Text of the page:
Important Dates for TEXAS
"Come on, Texas!"
USS TEXAS (BB-35)
USS Texas (BB-35), the second ship of the United States Navy named in honor of the US state of Texas, is a New York-class battleship. The ship was launched on 18 May 1912 and commissioned on 12 March 1914.
Soon after her commissioning, Texas saw action in Mexican waters following the "Tampico Incident" and made numerous sorties into the North Sea during World War I.
When the United States formally entered World War II in 1941, Texas escorted war convoys across the Atlantic, and later shelled Axis-held beaches for the North African campaign and the Normandy Landings before being transferred to the Pacific Theater late in 1944 to provide naval gunfire support during the Battles of Iwo Jima and Okinawa.
Texas was decommissioned in 1948, having earned a total of five battle stars for service in World War II, and is now a museum ship near Houston, Texas.
Among the world's remaining battleships, Texas is notable for being the only remaining World War I-era dreadnought battleship, though she is not the oldest surviving battleship, as Mikasa, a pre-dreadnought battleship ordered in 1898, by the Imperial Japanese Navy, is older. Nor is she the oldest steel ship still in existence as HMS Warrior, the world's first all-steel warship has been restored and is available for viewing.
In addition, Constitution, Constellation and HMS Victory, launched in 1765, Nelson's flagship at The Battle of Trafalgar, are all wooden warships older than Texas. Texas is also noteworthy for being one of only seven remaining ships, and the only remaining capital ship, to have served in both World Wars.
Among US-built battleships, Texas is notable for her sizable number of firsts: the first US Navy vessel to house a permanently assigned contingent of US Marines, the first US battleship to mount anti-aircraft guns, the first US ship to control gunfire with directors and range-keepers (analog forerunners of today's computers), the first US battleship to launch an aircraft, from a platform on Turret 2, one of the first to receive the CXAM-1 version of CXAM production radar in the US Navy, the first US battleship to become a permanent museum ship, and the first battleship declared to be a US National Historic Landmark.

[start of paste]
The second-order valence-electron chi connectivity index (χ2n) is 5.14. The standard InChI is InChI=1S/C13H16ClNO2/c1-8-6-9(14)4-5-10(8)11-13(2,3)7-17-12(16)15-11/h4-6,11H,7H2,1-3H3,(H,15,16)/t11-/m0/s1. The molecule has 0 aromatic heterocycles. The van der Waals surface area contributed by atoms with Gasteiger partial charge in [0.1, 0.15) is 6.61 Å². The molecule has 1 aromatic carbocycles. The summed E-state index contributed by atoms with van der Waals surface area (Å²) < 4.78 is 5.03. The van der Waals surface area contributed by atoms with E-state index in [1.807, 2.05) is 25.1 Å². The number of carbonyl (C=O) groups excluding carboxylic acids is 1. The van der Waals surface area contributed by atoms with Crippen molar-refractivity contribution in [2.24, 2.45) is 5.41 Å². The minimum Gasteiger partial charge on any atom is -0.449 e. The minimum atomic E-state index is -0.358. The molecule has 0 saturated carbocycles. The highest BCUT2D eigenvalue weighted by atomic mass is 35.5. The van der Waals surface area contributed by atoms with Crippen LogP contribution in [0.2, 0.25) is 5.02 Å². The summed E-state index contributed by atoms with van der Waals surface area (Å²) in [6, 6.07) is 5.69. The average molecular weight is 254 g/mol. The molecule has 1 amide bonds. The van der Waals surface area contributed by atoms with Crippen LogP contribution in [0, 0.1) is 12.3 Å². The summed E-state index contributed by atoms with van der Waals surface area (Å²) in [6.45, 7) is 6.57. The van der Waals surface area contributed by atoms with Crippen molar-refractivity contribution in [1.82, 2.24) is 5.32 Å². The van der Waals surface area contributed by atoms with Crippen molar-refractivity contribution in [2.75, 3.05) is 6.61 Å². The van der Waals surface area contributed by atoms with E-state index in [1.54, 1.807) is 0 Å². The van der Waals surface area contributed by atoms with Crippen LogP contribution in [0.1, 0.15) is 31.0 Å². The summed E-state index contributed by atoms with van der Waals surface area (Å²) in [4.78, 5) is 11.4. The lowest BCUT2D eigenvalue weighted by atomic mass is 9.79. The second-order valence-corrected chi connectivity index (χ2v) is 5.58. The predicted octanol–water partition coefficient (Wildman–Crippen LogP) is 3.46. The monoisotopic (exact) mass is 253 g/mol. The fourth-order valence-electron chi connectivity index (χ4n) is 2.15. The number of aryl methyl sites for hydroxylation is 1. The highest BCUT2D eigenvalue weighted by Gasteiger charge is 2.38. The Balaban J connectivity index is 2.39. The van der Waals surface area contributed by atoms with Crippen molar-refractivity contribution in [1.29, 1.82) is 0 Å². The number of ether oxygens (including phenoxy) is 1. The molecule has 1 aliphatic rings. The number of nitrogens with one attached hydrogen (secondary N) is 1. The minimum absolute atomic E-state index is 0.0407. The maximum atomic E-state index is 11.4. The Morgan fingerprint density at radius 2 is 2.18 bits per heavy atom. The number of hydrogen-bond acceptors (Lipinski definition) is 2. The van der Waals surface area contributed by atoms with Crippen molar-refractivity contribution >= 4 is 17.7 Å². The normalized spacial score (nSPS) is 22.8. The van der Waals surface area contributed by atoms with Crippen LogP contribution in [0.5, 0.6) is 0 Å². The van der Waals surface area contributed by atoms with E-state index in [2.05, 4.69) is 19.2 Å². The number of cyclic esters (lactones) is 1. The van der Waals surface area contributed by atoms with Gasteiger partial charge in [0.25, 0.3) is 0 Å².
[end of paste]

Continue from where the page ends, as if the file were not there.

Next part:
Current plans have been set to build a dry berth around the ship to help prevent further deterioration on the historic ship.
A recent update published by the Battleship Texas Foundation.
Operation Full Steam Ahead, the final phase of repairs, cleaning and safety upgrades to Battleship TEXAS’s third deck, concluded Saturday, January 5.
To commemorate the grand re-opening, the Battleship Texas State Historic Site hosted a ribbon cutting by ship manager Andy Smith with special guests Mr. Darwin Harris and his son Ron Alan Harris along with Shanda Perkins from the San Jacinto Advisory Committee and her husband Lance Perkins. Mr. Harris served aboard the TEXAS from 1943-1946 as a Gunner’s Mate 2nd Class Petty Officer. In honor of the ship’s 104th “berth” year, the first 104 people were granted free admission. The program began at 8:45 am with visitors lining up as early as 7:30 a.m. to get their hand stamped receive their free ticket, along with a piece of salvaged steel from the ship.
For the first time in more than two years, visitors were able to tour the ship’s engine room, machine shop, brig, ammunition passageway and radio room, all of which have been closed for major structural repairs.
The first round of critical structural repairs to the Battleship Texas began in 2013 when the support structure under the ship’s Engine Room and areas of the stern were addressed. The project was completed in January 2015. Later that year, the Texas Legislature allocated $25 million for the second phase of structural repairs, which in-cluded the steering gear room, D-13 trimming tank, rear emergency diesel generator room, dynamo condenser room, and miscellaneous tanks, trunks and storerooms. This phase of repair work was completed in September 2018. With both phases complete, majority of the most deteriorated structural elements of Battleship Texas behind the boiler rooms have been addressed. The only remaining critical structural repairs will be the framing beneath the boiler rooms. Neither of the structural repair projects, however, have addressed the fragile state of the ship’s hull. Permanent repairs to the hull can only be accomplished with the ship out of water in a permanent dry berth.
In other restoration news, while the 2018/2019 holiday season slowed the restoration team, the succeeding cold weather did not. The work in the Combat Information Center (CIC) is moving along with a good tempo. As reported earlier, the compartment itself; that is the “box” consisting of the bulkheads, overhead, deck, frames, etc., has been completed. For the past quarter a lot of equipment (switches, status lights, speakers, various communications modules, etc.) have been restored to a like new condition. Much more is to be done, most specifically the major fixtures of plotting tables, radios and radar repeater and switchgear. Nevertheless, this has been an exciting and profitable six months of hard work. Work continues on the aft 40mm guns. Clearly, in this case the weather has been something of a controlling factor and has affected the progress of the team, yet, progress continues to be made.